- Bookkeeping – This step is a collection of information sharing to different important figures. First, the merchant sends daily transactions to the acquirer. Afterward, the acquirer sends the daily transactions to their specific card network. The network then sends daily transactions to the issuer. The issuer then transfers the payment amount to the network, and they’ll send them to the acquirers. Retailers then receive the initial transaction amount, less all of the processing fees.
- Monthly Dues – The issuers will then send the cardholder their bill at the end of the month. This would list down all of their expenses during that month.
- Payment – The cardholder should then pay the amount due, either in full or a minimum amount.
Credit cards enable you to get a loan from a credit card company a few times a day. Just like any other kind of loan, you will be paying it with interest.
The good thing about credit cards is that they have a grace period. When you pay during the grace period, you won’t have to pay for that interest.
This basically means that the credit card company will let you borrow money for free as long as you pay them back within the grace period.
When you think about it, an avid credit card user with a lot of knowledge about credit cards can make money out of using a credit card!
Many credit card companies offer rewards such as cashback, reward points for shopping, and airline miles for traveling.
For anyone that plans on getting a credit card, it’s very important that you should understand how credit card interest works. Ignoring this can lead to your accumulating debt in the long run.
To further emphasize the importance of becoming a responsible credit cardholder, here are a few things you need to know about credit card interest.
How Interest is Calculated
Most credit card companies calculate their interest by dividing the APR (Annual Percentage Rate) by 360 or 365 to get a daily periodic rate.
In the Philippines, Credit card companies usually use monthly rates. Most credit card companies offer a rate of around 3% per month.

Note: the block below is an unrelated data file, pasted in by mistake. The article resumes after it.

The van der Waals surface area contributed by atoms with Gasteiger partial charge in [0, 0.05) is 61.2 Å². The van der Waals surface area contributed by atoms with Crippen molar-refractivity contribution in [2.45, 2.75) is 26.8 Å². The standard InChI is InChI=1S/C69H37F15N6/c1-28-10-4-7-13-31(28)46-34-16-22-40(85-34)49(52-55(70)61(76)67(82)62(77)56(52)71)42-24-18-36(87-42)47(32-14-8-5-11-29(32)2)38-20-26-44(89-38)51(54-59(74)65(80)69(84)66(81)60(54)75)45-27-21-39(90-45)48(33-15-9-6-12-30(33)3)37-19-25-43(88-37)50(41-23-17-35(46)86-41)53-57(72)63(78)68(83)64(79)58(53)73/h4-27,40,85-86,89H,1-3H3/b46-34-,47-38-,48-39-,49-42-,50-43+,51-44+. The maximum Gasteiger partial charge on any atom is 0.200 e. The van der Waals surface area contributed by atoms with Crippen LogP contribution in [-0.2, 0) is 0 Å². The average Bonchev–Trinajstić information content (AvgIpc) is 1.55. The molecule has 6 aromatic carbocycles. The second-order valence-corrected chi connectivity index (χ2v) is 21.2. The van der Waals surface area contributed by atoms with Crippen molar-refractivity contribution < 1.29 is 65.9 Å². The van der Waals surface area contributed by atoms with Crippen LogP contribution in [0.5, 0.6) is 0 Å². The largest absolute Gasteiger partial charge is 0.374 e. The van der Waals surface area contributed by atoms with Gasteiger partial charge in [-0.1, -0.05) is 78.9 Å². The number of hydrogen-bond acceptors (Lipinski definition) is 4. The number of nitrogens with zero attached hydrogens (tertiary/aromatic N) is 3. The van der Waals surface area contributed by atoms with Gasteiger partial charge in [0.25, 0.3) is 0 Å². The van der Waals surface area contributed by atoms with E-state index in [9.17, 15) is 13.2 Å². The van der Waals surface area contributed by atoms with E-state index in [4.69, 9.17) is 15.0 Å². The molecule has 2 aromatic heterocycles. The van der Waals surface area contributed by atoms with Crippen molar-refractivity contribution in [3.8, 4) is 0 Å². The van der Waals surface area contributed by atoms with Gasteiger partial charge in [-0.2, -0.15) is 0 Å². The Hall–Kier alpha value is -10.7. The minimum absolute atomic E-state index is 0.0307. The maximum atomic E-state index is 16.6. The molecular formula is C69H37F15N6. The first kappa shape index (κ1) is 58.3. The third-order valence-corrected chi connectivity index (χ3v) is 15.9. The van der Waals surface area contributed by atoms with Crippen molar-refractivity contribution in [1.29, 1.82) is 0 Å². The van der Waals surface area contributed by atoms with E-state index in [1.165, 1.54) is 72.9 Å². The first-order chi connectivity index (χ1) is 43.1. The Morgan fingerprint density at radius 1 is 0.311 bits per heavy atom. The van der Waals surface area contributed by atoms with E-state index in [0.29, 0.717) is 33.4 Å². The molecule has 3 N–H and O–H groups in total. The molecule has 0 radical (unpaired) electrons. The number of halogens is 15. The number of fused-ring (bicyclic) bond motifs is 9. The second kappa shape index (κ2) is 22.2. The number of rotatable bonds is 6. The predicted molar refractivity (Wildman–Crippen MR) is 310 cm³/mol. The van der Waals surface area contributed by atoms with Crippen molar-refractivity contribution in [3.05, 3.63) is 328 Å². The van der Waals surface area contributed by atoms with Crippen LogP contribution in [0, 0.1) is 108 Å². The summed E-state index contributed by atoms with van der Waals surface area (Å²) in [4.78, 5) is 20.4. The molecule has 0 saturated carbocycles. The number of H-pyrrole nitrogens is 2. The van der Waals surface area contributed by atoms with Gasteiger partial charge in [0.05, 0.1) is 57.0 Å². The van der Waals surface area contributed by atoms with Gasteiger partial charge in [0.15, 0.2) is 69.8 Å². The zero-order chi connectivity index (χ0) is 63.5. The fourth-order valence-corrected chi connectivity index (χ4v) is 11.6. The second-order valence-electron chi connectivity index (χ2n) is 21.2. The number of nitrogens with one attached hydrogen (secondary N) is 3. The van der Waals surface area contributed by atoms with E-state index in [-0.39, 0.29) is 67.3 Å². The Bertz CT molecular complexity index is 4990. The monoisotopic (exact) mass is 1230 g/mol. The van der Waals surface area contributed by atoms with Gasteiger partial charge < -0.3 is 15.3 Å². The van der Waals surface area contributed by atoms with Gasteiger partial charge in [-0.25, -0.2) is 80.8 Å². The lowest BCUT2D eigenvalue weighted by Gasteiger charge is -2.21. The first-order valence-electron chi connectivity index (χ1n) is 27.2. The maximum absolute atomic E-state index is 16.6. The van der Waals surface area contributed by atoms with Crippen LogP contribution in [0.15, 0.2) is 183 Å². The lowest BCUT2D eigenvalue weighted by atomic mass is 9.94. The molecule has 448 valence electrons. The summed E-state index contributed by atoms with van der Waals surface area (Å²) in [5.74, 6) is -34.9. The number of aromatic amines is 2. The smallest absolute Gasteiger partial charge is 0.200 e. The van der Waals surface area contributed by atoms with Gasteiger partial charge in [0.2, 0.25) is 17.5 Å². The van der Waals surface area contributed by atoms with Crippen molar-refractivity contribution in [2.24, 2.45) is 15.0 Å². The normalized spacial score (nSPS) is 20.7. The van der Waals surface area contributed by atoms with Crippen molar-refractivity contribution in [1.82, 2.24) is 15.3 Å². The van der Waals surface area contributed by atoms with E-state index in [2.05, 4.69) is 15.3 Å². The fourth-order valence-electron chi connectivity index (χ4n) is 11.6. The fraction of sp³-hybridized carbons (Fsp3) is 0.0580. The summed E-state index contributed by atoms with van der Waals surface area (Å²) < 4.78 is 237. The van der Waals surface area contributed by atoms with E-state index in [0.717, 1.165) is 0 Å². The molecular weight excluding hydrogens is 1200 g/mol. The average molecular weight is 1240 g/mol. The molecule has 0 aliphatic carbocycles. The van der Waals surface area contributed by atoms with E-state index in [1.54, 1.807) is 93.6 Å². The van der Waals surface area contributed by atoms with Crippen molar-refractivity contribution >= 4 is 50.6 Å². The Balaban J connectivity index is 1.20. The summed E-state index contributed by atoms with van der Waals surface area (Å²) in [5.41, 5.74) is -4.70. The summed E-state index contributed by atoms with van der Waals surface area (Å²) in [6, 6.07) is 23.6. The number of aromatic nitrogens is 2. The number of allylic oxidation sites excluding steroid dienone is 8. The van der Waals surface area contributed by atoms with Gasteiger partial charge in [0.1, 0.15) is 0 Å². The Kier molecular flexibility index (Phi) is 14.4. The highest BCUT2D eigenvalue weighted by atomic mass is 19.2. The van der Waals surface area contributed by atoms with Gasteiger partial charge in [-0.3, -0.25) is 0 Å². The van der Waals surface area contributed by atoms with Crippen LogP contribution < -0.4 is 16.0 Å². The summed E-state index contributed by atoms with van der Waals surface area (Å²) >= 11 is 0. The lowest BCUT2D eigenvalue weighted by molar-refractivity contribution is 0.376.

How credit card companies choose to calculate interest is specific to them, but the most efficient ones would be those that use daily periodic rates. If you’re really curious, you can ask your banks if they do this.
Fixed vs. Variable Rates
The interest rate of a fixed APR credit card does not change. If a change is planned on happening, the financial institution must give notice at least 45 days prior to its activation.
They can only change the rate of existing balances under specific conditions such as the expiration of a promotional rate, or the failure to make minimum payments.
Variable-rate cards have their APRs automatically adjusted to be in a set amount above the benchmark rate, often called the prime rate.
Bear in mind that these interest rates should always be at the top of your mind.
The longer you wait to pay your balance, the bigger your payment will be.
It just goes to show how fast this can snowball.
Note: Do not take 3% monthly interest lightly. This totals to around 42% annual interest—which is almost half of your balance. You can easily avoid paying the interest if you pay within the grace period, so it’s highly suggested that you make the most of that.
Now that you understand how credit cards work, you should be more aware of the importance of paying your monthly dues on time. It’s important to remember that these cards are not something you should use recklessly.
Irresponsible use of your credit card in the Philippines can most definitely lead to debt so you should, by all means, be as responsible as you can with it!